Jeff Stevenson’s relatively chaotic art provides a stark contrast to the smooth, elegant contours of the wood forms. His mixed-media, two-dimensional pieces include such materials as oil paint, charcoal, pencil, collage, assemblage, and paint marker. Stevenson references social issues and personal narratives while exploring the use of found materials, symbolic imagery, and nonrepresentational surface treatment. These diverse materials, as well as his visual style, give his paintings a visual pop, and the array of imagery offers the viewer many references and ideas to consider. However, some works cross the line into confusion.
A strong work by Stevenson is the half-oil-painting, half-assemblage piece titled Respect. The left side of the image is a realistic, waist-up portrait of a man standing with his arms lightly crossed over his chest, with his hands on his collarbone. He appears to be nude but for a backwards baseball cap, and he has a large tattoo on his arm featuring the word “Respect.” The man’s goatee, sideburns, cap, and tattoo all place him as a contemporary man who would fit into a slightly alternative “tough guy” culture. However, his serene facial expression and upward gaze make him appear calm and reverent. On the right side of the piece is an assemblage containing magazines, a silver dish, and a Victorian-era illustration of children. The magazines could reference the assumed interests of the man, but the dish and illustration suggest a softer, more domestic side. The objects were wisely chosen, with clear social associations and an interesting rapport with the oil portrait. Respect inspires multiple yet related interpretations: the conflicts between self and societal image, between manliness and respectability, and between desires and responsibilities.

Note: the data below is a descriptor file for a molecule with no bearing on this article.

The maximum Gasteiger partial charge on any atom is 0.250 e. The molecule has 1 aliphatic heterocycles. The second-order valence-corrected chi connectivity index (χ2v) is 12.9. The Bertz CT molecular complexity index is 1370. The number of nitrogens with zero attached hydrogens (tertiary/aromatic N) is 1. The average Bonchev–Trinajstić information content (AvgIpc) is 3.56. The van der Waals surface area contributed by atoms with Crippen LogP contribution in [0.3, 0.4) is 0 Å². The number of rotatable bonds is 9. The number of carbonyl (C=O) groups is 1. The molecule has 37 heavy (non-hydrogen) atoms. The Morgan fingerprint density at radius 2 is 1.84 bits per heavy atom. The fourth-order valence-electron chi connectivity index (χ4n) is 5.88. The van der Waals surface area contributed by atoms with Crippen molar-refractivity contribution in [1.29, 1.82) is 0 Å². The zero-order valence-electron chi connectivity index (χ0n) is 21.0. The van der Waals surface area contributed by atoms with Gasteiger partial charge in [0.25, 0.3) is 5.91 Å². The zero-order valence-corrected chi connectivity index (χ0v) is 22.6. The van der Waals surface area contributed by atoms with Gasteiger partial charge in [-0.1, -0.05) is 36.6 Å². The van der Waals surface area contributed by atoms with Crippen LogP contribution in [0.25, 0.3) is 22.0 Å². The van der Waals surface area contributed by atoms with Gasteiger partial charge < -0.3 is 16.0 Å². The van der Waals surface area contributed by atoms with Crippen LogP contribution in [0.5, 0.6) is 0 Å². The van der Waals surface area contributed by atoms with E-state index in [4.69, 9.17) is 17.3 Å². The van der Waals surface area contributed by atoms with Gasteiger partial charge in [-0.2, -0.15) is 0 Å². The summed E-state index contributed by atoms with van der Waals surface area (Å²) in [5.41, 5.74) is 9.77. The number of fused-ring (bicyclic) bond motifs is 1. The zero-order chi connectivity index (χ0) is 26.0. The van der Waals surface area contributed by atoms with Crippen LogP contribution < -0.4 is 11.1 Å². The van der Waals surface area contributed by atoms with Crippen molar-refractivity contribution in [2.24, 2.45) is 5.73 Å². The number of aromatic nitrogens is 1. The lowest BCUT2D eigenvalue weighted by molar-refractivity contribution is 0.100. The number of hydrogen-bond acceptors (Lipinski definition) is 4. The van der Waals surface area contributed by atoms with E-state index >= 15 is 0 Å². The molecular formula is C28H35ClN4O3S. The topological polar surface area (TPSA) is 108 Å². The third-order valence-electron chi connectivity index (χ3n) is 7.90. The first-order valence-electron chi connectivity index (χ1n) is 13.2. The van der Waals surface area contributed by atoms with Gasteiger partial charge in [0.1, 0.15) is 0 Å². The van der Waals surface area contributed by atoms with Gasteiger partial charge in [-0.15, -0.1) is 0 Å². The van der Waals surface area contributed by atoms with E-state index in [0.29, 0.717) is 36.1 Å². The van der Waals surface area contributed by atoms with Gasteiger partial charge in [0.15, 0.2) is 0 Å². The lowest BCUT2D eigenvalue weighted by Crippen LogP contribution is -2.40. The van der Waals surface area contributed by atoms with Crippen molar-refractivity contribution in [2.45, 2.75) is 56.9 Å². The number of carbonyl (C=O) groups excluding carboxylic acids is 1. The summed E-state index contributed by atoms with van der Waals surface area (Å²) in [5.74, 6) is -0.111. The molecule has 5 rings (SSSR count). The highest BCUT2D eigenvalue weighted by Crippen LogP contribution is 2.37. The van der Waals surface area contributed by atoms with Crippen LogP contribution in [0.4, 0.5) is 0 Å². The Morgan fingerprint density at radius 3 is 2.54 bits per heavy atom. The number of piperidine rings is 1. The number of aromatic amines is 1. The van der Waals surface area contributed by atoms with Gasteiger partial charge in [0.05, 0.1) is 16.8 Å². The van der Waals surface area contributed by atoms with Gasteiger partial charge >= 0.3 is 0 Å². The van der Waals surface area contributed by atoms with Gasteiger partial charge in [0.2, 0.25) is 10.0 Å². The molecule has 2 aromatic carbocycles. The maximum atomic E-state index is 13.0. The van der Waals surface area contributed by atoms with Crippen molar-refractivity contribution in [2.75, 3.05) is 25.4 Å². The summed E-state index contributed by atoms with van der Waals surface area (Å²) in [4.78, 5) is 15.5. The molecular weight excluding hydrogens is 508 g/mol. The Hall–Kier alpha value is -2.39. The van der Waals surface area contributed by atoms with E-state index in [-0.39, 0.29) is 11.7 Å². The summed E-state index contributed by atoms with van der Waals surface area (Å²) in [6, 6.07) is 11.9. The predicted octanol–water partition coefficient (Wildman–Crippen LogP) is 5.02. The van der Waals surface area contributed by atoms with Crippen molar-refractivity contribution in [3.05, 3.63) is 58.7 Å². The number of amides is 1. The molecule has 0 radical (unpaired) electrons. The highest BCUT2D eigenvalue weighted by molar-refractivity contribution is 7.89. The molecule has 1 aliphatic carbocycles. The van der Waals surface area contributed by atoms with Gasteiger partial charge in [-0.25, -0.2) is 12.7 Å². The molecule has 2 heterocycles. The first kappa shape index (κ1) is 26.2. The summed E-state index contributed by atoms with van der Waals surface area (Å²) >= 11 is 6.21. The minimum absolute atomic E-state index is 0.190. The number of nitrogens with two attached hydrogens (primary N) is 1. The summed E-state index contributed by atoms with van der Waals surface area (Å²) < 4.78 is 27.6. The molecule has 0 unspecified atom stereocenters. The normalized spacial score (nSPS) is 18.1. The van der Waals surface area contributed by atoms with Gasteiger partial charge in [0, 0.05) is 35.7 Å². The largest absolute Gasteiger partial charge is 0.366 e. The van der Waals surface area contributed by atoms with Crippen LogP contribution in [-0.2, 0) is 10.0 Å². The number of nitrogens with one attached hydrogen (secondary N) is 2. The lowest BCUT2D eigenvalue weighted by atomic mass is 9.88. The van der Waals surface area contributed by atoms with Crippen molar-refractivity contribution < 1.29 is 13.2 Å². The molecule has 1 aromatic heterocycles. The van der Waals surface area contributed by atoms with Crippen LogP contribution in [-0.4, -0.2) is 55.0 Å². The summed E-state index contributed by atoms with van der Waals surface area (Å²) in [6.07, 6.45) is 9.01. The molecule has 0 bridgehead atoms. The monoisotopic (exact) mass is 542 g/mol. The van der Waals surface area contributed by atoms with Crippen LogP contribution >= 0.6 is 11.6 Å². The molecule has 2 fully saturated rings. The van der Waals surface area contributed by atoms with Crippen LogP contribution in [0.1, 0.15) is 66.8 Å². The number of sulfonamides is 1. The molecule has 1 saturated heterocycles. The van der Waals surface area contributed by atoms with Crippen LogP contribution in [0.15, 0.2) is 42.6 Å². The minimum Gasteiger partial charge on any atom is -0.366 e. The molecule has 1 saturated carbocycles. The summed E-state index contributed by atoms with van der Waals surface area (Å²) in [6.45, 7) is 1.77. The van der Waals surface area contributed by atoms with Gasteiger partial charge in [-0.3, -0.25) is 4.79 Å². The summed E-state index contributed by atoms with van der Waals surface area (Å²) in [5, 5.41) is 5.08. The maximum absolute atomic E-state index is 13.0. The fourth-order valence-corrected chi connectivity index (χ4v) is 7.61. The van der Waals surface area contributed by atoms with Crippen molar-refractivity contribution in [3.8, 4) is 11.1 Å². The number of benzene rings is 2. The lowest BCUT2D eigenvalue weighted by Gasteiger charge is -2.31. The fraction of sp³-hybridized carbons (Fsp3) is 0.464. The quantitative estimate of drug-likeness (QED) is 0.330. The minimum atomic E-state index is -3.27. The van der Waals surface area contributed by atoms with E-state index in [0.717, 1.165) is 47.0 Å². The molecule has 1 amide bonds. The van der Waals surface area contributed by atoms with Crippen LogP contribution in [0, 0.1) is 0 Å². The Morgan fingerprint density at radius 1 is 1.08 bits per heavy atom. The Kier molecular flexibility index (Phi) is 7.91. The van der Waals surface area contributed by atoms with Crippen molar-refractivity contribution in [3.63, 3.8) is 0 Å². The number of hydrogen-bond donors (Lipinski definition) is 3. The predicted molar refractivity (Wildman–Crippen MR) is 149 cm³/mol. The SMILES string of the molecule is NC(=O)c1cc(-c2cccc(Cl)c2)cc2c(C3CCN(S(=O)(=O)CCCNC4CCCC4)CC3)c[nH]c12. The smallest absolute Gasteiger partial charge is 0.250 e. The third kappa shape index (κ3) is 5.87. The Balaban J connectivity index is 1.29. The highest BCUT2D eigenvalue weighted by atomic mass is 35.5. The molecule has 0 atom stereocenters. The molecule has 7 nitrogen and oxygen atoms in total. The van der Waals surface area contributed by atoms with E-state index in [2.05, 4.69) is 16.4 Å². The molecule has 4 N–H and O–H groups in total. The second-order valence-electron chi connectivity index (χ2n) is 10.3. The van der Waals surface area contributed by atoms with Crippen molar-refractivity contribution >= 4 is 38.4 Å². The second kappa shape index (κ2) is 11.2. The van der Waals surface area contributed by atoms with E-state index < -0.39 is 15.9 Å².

Chemistry is initially attractive because of the strong unity of colors, shapes, and textures. Aged paper folded and formed into concentric circles and rectangles on the left side matches the faded cover of an old chemistry textbook in the top right. The shape of a serving dish in the top left coincides with the oval-framed drawing of two men in the bottom right. The light, warm wood of the frame ties everything together. This work is conceptually interesting, as well, when the viewer notices that the two men’s faces are only millimeters apart, with eyes closed, apparently going in for a kiss. Although approaching an intimate moment, the men are not drawn in a flowery or emotional way – the image appears more clinical than erotic. The bold word “Chemistry” above them on the altered textbook (changing the title from Chemistry & You to Chemistry: Me & You) references romantic chemistry along with the scientific discipline. The joining of science and homosexuality appears to allude to the debate over whether sexual orientation is a choice or natural disposition, and the age of the textbook perhaps reflects how knowledge and attitudes change over time.
In these works, Stevenson’s choice and handling of media align strongly with a theme. Other pieces, especially the smaller mixed-media works on LP covers, are full of compelling visual textures and design motifs but seem to meander conceptually. They are certainly visually dynamic – with the radial explosion of lines of collaged text in Fruit, for instance, or the organic collaged shapes in Inheritance – but it’s difficult to make a connection between some of the depicted objects. Cryptic or nonspecific imagery can work in art when it’s employed within a strongly established visual or conceptual framework, but the absence of a clear theme in some of Stevenson’s work only frustrated this viewer. I hope to see him develop his visual style to more consistently complement his ideas about contemporary culture.